Eight chairs, three on one side of the narrow room and five on the other. A small round table at one end of the room beneath, but not centered, under a light that was shaped like a large airplane window. Mark found the asymmetry of the room off-putting.

They were told to sit in silence until their names were called. If anyone tried to talk, a voice came from an overhead speaker reminding them to be silent. There was nothing to eat or drink; nothing to read.

When Mark finally heard his name called over the speaker, he stood up and slowly walked to the door.

(200 words)

Written for this week’s Sunday Photo Fiction prompt from Donna McNichol. Photo credit: Arun Sharma on Unsplash.

Sunday Photo Fiction — The Fuselage

FD904471-A4B7-4C23-992E-80A9E0FF0745Jed and Jud, owners of MotherBrothers Salvage Company, pulled up in their truck. “Well, there it is,” Jed said. “What a hunk of junk.”

“Are you kidding me,” Jud said. “It’s a piece of aviation history. It’s a work of art. We need to figure out how to save that.”

“Are you seeing the same thing I’m seeing?” Jed said. “Our contract is to get that monstrosity outta here and the only way we can do that is to take the fuselage of that away ugly beast apart.”

“Or we can get a large flatbed trailer and haul it to our storage yard in one piece,” Jud said.

“Do you see the size of that thing?” Jed said. “There ain’t no flatbed big enough to haul what’s left of that plane off in one piece.”

“There’s them flatbeds they use to move whole houses, Jed,” Jud said.

“Jud, have you got shit for brains?” Jed said. “It’d cost more to rent some giant flatbed plus a rig large enough to haul that hulk behind it than we’re getting paid. Now go grab your blowtorch and let’s start cutting this thing down to size and sell it for scrap metal.”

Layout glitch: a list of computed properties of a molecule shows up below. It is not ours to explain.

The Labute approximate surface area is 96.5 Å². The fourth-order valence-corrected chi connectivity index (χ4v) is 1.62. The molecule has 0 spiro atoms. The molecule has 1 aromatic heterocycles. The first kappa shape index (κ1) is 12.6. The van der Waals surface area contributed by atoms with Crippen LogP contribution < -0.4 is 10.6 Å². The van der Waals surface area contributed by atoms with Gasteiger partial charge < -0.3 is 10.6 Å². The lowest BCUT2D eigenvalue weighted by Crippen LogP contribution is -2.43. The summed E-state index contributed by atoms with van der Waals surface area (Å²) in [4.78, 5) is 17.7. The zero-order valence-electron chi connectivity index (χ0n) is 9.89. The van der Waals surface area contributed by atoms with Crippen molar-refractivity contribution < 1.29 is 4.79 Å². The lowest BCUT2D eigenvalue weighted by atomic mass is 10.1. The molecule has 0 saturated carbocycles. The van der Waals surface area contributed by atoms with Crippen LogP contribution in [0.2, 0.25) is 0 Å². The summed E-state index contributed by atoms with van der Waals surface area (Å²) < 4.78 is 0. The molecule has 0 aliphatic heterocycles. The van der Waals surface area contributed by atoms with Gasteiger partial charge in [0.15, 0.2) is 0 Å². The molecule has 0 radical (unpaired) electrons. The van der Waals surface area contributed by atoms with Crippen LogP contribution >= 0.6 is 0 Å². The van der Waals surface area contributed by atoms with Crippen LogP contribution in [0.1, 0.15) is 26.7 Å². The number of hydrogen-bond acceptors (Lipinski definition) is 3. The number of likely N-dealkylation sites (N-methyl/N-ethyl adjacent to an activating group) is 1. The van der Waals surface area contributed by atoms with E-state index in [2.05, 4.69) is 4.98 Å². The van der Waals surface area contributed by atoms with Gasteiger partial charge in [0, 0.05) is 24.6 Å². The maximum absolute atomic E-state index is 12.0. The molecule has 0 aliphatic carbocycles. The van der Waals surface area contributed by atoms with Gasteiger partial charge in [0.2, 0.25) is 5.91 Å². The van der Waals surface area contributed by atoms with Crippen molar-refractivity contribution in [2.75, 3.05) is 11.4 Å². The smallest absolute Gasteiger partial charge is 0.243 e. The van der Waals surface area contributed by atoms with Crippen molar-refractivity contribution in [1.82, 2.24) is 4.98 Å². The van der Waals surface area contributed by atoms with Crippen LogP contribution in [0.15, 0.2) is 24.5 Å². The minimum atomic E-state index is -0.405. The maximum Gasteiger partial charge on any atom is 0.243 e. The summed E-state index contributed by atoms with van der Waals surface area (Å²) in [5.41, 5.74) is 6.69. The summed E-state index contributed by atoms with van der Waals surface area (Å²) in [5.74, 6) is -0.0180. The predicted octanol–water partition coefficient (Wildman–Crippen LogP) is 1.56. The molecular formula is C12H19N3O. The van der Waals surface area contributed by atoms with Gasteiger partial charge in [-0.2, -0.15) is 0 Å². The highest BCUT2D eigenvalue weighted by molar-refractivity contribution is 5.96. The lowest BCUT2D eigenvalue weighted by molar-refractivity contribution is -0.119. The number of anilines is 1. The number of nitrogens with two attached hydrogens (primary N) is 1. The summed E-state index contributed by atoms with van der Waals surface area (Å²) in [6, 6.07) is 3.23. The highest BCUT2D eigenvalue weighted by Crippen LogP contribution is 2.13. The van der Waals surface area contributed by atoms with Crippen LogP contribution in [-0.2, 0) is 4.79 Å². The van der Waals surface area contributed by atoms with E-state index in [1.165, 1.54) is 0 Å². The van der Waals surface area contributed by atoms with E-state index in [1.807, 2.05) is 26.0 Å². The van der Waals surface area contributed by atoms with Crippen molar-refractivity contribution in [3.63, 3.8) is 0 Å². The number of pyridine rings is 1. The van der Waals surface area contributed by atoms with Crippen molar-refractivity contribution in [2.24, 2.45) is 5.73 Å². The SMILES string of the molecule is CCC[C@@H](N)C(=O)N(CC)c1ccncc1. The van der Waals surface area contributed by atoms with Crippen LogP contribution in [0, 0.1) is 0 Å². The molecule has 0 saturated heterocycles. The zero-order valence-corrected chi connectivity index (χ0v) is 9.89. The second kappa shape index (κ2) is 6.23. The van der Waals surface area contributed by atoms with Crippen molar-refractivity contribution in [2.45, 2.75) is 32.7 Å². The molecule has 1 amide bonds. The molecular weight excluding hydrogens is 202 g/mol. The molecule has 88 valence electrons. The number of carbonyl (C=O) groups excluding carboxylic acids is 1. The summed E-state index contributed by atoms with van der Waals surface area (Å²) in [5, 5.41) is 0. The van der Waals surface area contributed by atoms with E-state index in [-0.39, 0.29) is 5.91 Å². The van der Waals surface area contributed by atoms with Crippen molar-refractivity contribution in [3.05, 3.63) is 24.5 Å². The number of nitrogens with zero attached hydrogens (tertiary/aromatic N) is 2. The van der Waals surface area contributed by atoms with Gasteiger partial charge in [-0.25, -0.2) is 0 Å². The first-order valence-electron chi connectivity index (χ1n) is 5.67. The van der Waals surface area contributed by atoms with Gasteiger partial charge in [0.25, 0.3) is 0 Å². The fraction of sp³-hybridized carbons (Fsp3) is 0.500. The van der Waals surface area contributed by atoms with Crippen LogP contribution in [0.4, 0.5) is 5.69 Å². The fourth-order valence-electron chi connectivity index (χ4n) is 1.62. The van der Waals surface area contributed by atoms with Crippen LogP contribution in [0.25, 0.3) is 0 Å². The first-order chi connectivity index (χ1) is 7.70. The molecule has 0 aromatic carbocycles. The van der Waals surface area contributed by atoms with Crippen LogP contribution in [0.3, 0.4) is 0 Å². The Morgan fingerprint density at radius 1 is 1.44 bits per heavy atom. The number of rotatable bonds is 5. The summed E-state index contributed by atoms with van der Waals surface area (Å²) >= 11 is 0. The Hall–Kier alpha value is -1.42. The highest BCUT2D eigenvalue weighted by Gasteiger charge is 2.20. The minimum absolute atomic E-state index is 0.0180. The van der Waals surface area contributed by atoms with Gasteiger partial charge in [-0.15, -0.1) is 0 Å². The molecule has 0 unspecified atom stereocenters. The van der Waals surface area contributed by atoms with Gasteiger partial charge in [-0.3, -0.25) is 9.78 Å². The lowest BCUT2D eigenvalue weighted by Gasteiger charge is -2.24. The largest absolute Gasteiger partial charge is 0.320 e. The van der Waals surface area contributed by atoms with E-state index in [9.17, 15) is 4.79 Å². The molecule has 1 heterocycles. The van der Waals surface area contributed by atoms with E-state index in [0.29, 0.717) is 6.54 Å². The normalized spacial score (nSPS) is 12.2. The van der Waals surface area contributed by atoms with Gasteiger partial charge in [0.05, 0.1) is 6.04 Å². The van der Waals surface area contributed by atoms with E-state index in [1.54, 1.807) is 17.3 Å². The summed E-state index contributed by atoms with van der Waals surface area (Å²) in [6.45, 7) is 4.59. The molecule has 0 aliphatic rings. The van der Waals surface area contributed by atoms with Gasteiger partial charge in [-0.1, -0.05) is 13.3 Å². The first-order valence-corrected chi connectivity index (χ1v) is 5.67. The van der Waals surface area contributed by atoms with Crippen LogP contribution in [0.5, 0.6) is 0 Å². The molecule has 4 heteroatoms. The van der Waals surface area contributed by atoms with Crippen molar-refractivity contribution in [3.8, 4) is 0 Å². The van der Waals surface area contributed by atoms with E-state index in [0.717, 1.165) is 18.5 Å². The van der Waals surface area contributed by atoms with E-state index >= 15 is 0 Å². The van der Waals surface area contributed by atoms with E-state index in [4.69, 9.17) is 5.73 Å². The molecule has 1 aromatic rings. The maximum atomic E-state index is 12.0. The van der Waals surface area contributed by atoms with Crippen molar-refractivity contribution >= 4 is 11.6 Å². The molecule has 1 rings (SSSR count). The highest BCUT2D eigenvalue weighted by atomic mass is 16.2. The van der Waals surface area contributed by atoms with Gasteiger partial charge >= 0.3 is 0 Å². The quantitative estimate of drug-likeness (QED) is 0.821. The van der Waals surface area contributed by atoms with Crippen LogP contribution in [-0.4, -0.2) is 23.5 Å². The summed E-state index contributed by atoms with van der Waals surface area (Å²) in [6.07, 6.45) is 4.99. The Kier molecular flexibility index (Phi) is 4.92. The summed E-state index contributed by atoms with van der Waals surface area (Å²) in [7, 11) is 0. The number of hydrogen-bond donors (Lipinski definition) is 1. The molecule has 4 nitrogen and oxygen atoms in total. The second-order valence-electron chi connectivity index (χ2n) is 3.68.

(200 words)

Written for Donna McNichol’s Sunday Photo Fiction prompt. Photo credit: Blair Fraser on Unsplash.

Sunday Photo Fiction — It’s In the Can

45025656-DDF6-46F6-AF2B-21C13519C9F0“I can’t believe what a mess it is in here,” Megan said to her husband. “Did your dad ever throw anything away?”

Eric laughed. “Well, he didn’t have a car, so he used his garage to store his collectibles.”

“If you define collectibles as junk,” Megan said.

“Well, make sure you go through all the containers,” Eric said. “There might be some hidden treasures in this garage.”

After a few hours of rummaging through all of the collected crap in Eric’s father’s garage, Megan said, “I’m exhausted. Can we call it a day?”

“Yeah,” Eric said. “I just want to grab that rusty kerosene can from that shelf up there.” He got the step ladder, reached up, and pulled down the old kerosene can. “Holy shit!” he exclaimed.

“Eric, are you okay?” Megan called out as she was just about to exit the garage.

“Megan, this can is full of hundred dollar bills,” he said.

“What was your father into, Eric? There’s gotta be ten grand in this can,” Megan said. She pulled a few hundred dollar bills out of the can. “Ugh, they smell like they’ve been soaked in kerosine.”

“What do you know about money laundering?” Eric asked.

(200 words)

Written for this week’s Sunday Photo Fiction prompt from Donna McNichol. Photo credit: